Jordan Ranstead is our digital marketing specialist in Fashion. Social Media is extremely important, not only for eCommerce in general but especially for the Fashion industry. Social Influencers are constantly suggesting directly or indirectly what is needed for the best look, life, make up, etc.
In this article, Jordan shares with us his view of brands and influencers and the way to include them in your digital marketing campaign.
“I am a millennial. Granted, not your ‘stereotypical’ millennial. I am classified, as such, purely due to the era in which I was born. I don’t follow anybody religiously on social media, I don’t take a huge amount of interest in what brands are doing on Instagram or Snapchat and my general cynicism towards everything means almost all attempts of retargeting and social ads really do not capture my imagination at all.
Now, this may be somewhat of an oddity, considering I spend nine hours a day toiling away, sifting through huge amounts of digital data in order to support and consult clients on the aforementioned.
So I seem to ask myself quite regularly why so many people my age are constantly glued and almost obsessed by someone else’s life. I have enough problems keeping mine in check, let alone worrying what brand of teeth whitening solution Kim and Khloe Kardashian are using (it’s Express Smile Atlanta, if anyone was wondering).
However, putting the above aside, I do completely understand the merit and brand growth these partnerships can create for socially savvy businesses. I mean, find the right representative, target the right demographic, with a respectable impression range and voila! Right?
Now, let’s use fashion as the guinea pig here. Arguably fashion and in particular high end and large fashion brands have implemented social strategies extremely well. They tend to know their target audience and often have their fingers in the right pies to attract lucrative partnerships with the right people. For example, look at the returns Nike are making from our old friend, Cristiano Ronaldo. Granted, from his perspective, who wouldn’t want to follow in the footsteps of all-time greats Lebron James and the man, the myth, the legend himself, Michael Jordan. Oh yeah, and not to forget the cheeky little $1 billion dollars that were deposited into his (what I imagine to already be stacked) piggy bank.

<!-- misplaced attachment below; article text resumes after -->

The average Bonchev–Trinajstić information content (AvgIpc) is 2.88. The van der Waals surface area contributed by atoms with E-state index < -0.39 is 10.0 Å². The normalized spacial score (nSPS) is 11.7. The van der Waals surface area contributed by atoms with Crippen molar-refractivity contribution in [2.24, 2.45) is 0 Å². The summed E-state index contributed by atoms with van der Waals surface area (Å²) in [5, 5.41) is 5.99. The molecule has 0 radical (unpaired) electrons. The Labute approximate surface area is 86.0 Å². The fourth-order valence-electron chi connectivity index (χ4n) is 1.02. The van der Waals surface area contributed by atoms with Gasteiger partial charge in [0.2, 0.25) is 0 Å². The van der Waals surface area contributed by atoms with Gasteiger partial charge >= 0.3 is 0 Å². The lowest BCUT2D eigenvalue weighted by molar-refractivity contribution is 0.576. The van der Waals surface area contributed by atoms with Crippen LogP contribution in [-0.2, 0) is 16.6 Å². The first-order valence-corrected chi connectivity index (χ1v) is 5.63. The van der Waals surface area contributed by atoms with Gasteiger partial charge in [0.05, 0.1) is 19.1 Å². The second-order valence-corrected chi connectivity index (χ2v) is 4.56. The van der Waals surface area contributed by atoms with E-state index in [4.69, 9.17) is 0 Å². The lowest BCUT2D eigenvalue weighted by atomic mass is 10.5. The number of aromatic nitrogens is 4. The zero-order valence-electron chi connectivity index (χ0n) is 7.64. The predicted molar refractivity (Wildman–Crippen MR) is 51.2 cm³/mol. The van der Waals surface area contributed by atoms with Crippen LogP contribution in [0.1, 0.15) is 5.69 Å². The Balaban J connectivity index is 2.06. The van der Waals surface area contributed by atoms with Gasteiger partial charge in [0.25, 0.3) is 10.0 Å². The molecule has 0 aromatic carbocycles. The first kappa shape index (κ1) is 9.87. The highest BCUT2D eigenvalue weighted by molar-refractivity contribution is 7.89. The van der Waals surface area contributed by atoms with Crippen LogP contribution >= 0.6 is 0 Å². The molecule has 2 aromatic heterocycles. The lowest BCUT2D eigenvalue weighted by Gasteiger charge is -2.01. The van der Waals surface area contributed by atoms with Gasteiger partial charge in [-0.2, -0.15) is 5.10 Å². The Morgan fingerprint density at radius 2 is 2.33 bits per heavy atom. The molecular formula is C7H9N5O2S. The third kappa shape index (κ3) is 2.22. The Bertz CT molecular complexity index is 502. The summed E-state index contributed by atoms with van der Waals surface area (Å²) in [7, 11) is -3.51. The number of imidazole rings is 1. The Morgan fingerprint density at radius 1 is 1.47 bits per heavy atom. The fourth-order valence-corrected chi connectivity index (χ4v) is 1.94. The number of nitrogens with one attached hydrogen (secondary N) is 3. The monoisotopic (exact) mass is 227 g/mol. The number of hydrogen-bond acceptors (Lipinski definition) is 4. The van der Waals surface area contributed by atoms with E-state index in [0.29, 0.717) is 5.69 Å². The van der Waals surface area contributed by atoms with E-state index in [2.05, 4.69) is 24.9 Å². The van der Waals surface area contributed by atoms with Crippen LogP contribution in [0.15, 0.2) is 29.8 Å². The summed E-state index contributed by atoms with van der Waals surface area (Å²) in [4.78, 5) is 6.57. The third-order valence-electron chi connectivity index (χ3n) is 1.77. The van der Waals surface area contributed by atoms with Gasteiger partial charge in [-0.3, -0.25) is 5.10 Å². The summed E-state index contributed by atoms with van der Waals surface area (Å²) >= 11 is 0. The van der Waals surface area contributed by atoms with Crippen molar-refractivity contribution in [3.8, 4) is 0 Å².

It is no secret that Ronaldo has one of the largest social followings in the world, with the likes of Forbes and The Business Insider taking note of the frankly humongous 262 million people following him. Roughly breaking down to 120 million on Facebook, 92 million on Instagram and another 50 million on Twitter.
Objectively, I have thought about this a lot and still cannot work out who the winner is in this partnership. One party has essentially sold their soul to the devil for a rather sizable fixed fee, whilst the devil has acquired a cash cow that keeps on giving (well, until it ceases to be relevant or essentially stops being alive).
Forbes reported that Ronaldo accumulated an estimated $474 million in media value for Nike in just 2016 alone. So, if there are any maths boffins out there who want to work out how long it would take to acquire a positive ROI (my forecasting skills are, let’s say, non-existent) then please do let me know, but I make it just over two years.
Not all influencers have a reach this extensive and it is important to understand the different roles mega and micro influencers play in the ever-shifting digital landscape. For the sake of simplicity, micro-influencers tend to be utilised and unleashed on niche markets. This is not to say they may also have a wider influence on a market or demographic, whereby mega-influencers are more like a rather potent flash bang being thrown in your face, bringing to the table almost immediate PR and brand value according to Bloglovin.com, the creators of influencer marketing platform Active.